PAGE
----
The Werewolf Who Came to Dinner
by Jeff Baker
Lonnie Magruder grinned at the big, carved pumpkin and pulled his jacket around him in the dark.
“How long has it been since we went Trick-Or-Treating, anyway?”
That was George Gordy, Lonnie’s best friend. The two of them were walking down the street from the houses they’d grown up in. Now they were in college.
“Probably sixth grade,” Lonnie said. He was the taller of the two with brown hair. “A million years ago.”
“And when’s the last time we went to a Halloween party?” George asked with a grin. He was shorter, a little chubbier with reddish-blonde hair.
“Together? Mmmmmmmm, probably Junior High. The one at the old Community Center.”
“Too bad you can’t pull off the same costume you did then!” George said laughing. “You got third prize as the Wolfman.”
“Yeah, just they didn’t know it was real!” Lonnie said. “Moon’s waning, so it isn’t gonna make me grow any extra hair tonight. Besides it won’t rise till a lot later.”
“You’ve still got Moonrise and Moonset pretty memorized, huh?” George said.
“Yup. Since I was a kid.” Lonnie said. “Used to have it hung in my room and taped to the folks’ refrigerator. Now, I got it on my phone.”
“I’m just amazed nobody else found out,” George said.
“Long as I shave and stay away from social functions when the Moon’s full.” He laughed. “But I crashed this Halloween birthday party a couple of years ago. Necked with this girl in the garden as the Moon came up and I grew a bunch of hair. She thought it was cool!”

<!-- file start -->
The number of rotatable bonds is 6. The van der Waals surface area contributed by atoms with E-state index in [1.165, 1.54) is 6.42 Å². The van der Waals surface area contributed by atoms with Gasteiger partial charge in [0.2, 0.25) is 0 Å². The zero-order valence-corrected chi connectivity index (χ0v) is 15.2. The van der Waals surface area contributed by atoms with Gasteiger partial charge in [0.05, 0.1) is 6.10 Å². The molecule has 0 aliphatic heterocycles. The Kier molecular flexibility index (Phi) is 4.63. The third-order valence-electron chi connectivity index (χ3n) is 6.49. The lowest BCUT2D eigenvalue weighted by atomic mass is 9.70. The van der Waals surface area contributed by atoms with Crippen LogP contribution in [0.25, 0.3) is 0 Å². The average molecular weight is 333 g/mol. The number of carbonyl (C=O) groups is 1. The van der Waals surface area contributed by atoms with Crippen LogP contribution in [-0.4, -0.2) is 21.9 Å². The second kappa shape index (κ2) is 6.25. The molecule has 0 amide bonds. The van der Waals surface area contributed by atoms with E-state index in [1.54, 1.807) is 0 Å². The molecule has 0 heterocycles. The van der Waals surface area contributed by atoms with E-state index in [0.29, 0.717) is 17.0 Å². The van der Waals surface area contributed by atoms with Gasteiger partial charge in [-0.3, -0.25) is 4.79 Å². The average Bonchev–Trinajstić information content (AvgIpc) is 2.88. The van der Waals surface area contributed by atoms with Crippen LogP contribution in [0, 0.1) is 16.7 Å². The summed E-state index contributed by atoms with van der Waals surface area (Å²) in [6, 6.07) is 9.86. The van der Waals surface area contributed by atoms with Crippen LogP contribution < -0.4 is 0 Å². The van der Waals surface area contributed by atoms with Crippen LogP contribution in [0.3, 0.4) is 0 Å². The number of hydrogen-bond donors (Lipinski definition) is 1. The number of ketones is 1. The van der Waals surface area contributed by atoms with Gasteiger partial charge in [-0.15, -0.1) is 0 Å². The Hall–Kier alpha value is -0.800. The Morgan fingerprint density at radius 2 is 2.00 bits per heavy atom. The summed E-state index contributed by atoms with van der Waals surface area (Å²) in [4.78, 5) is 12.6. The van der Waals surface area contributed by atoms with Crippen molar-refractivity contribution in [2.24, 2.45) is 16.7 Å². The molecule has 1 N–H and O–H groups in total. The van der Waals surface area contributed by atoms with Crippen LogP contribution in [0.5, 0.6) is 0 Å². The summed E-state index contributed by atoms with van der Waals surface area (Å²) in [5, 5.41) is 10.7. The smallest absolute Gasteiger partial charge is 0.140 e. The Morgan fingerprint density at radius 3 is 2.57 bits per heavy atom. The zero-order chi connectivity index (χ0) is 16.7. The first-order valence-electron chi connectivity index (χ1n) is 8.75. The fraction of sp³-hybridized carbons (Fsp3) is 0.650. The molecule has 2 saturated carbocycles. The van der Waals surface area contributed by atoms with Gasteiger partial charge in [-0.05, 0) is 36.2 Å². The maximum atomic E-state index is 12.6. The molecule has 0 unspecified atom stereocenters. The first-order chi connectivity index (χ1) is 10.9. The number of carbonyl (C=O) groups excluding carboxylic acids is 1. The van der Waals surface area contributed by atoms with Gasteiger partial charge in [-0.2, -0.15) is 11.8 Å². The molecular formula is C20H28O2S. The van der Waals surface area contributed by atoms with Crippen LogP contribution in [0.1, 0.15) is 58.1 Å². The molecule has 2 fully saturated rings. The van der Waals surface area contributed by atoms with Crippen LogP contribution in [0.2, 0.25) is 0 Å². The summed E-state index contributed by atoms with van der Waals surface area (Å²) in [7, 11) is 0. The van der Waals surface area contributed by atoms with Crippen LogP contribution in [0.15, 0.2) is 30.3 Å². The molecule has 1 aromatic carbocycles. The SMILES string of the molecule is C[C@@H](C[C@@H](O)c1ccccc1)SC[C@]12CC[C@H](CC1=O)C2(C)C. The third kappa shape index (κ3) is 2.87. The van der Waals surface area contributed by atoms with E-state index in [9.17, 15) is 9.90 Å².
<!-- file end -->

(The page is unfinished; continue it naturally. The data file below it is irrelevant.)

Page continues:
Lonnie stopped for a minute.
“You know, it just hit me…I may have been named after Lon Chaney!” Lonnie said.
“You’ll have to ask your folks!” George said.
The Werewolf gene had skipped a generation and was fairly diluted by the time it got to Lonnie. His Dad wasn’t affected but Lonnie’s Grandmother had actually turned into a wolf when the Moon was full. They had a picture of Lonnie’s Granddad sitting happily in an overstuffed chair, what looked like a big dog happily curled at his feet. A bit chauvinistic but very sweet.
“Speaking of necking, how are we gonna do this?” George asked.
“Play it cool, ‘bro.” Lonnie said. “I’ll just be happy with a couple of glasses of punch and a sandwich.”
“No beer?” George said prankishly. “You know, Silver Bullet?”
“Not funny,” Lonnie said with a smile. “No, after the long week I’ve had I just want to kick back.”
A couple of kids dashed past them in costume carrying bags.
“Remember when we used to do that?” George said.
“When everybody used to do that,” Lonnie said. “Before most of it went to the mall or something.”
“Remember malls?” George said.”
“Yeah, but we’re old.” Lonnie said.
The house was around the corner, big with a lit pumpkin on the porch and an open door, promising a calm evening for old friends and kids of old friends.
“Hey, Happy Halloween!” George said.
“Yeah,” Lonnie said with a grin. Then he threw back his head and let out a howl.
The two young men laughed as they headed up the porch steps past the glowing pumpkin.